Himalayan Balsam (botanical name Impatiens glandulifera) is an invasive plant introduced to Britain in the mid 19th Century by Victorian gardeners. It is the tallest annual plant in the UK, growing to a height of over three metres. Find out more about how to identify Himalayan Balsam.
Himalayan Balsam grows in dense stands crowding out native plants. It can take over whole areas of river and canal bank over spring and summer before dying back in the winter. When Himalayan Balsam dies back it leaves banks, that it previously dominated, bare having crowded out native species. With no roots left to strengthen the bank, the bank becomes more susceptible to erosion.
This is a problem for local wildlife, as the natural biodiversity of the area is reduced because native plants cannot compete with Himalayan Balsam. Biodiversity is further impacted by the way in which bees are drawn to Himalayan Balsam over other plants, reducing the pollination of native species.
In addition, the loss of cover on the banks over winter is the loss of a habitat for animals. Animal habitats can also be negatively impacted by the increased bank erosion, which in turn leads to increased sedimentation that can suffocate fish spawning beds.
Himalayan Balsam can impact boaters in a number of ways. Most obviously its spread along whole sections of river or canal bank can make accessing the bank from the towpath or water difficult during spring and summer. The increased bank erosion in winter can lead to navigation problems and an increased need for dredging.
The negative impact that erosion, linked to Himalayan Balsam, has on fish spawning beds can reduce the number of fish in a waterway. Anglers can also find it difficult to access angling spots due to dense Himalayan Balsam stands that then leave banks unstable when it dies back in the winter.
Himalayan Balsam can be found across much of England and Wales. It spreads quickly as it has up to 800 seeds per plant, which are released explosively from seedpods and can travel for up to seven metres from the plant. If the seeds land in a stream, river or canal they will be taken downstream where they will start a new colony, one of the reasons this plant is so difficult to control. Find out what to do if you spot Himalayan Balsam on your travels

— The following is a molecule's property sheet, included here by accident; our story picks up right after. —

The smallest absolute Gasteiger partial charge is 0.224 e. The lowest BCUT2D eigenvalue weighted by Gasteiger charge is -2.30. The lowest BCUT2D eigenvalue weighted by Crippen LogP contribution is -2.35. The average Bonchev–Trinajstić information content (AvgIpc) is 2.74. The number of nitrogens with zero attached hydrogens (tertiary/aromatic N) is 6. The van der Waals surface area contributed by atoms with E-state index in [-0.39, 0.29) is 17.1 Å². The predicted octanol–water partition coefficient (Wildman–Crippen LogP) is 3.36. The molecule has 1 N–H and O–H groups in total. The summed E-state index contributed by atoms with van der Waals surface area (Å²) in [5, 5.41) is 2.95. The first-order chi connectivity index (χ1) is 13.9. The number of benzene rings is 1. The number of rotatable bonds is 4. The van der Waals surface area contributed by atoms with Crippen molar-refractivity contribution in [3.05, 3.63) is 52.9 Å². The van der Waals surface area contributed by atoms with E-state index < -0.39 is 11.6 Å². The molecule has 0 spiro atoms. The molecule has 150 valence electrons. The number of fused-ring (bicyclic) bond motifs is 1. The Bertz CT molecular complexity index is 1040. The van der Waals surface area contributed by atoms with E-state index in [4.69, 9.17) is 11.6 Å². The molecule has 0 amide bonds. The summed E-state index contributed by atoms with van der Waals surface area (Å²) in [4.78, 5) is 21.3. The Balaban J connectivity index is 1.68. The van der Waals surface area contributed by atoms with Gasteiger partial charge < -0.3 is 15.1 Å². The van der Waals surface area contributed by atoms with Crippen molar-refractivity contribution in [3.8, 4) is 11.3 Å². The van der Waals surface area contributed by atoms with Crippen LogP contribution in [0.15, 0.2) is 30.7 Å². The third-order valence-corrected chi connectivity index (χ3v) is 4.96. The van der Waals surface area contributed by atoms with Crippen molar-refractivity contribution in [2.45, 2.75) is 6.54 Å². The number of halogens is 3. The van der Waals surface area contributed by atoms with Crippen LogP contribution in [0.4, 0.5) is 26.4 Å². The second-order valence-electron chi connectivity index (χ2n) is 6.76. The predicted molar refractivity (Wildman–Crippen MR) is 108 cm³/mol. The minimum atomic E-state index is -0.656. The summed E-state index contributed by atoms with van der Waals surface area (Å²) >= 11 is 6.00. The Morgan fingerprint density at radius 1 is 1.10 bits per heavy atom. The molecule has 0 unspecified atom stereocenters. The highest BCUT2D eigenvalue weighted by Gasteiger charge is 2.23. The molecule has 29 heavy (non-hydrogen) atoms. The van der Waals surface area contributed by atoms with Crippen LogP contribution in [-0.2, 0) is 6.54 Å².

Over the last ten years, this plant has become more established on many of our waterways; however, it can be controlled by pulling it up before the seeds develop or the use of chemical controls. Research is currently being undertaken to see if a rust fungus could be used as biological control.The most popular method of control at the moment is the removal of plants by hand as the plant is easy and safe to pull up.
IWA contributes to efforts to tackle the plant on a national level with its annual Himalayan Balsam Campaign. The Association works to increase waterway users’ awareness of the plant and, supported by Canal & River Trust and other organisations, holds volunteer work parties in various waterway locations around the country each year to actively limit the spread of the plant by pulling it up in problem areas.
Throughout these pages there is information on identifying the plant, what to do if you spot Himalayan Balsam on your travels, how to get involved with a local IWA Himalayan Balsam Work Party and how to organise your own Himalayan Balsam pulling work party. With your help and the hard work of our volunteers we hope our efforts to tackle the growing problem of Himalayan Balsam will have positive outcomes.
Find out how you can help clear Himalayan Balsam while you're out and about.
Fancy organising your own? Read about how to organise your own Himalayan Balsam pulling work party.
Download our Himalayan Balsam Fact Sheet - a quick and easy guide to the invasive species.
Download our leaflet on Himalayan Balsam for a concise guide to dealing with the problem.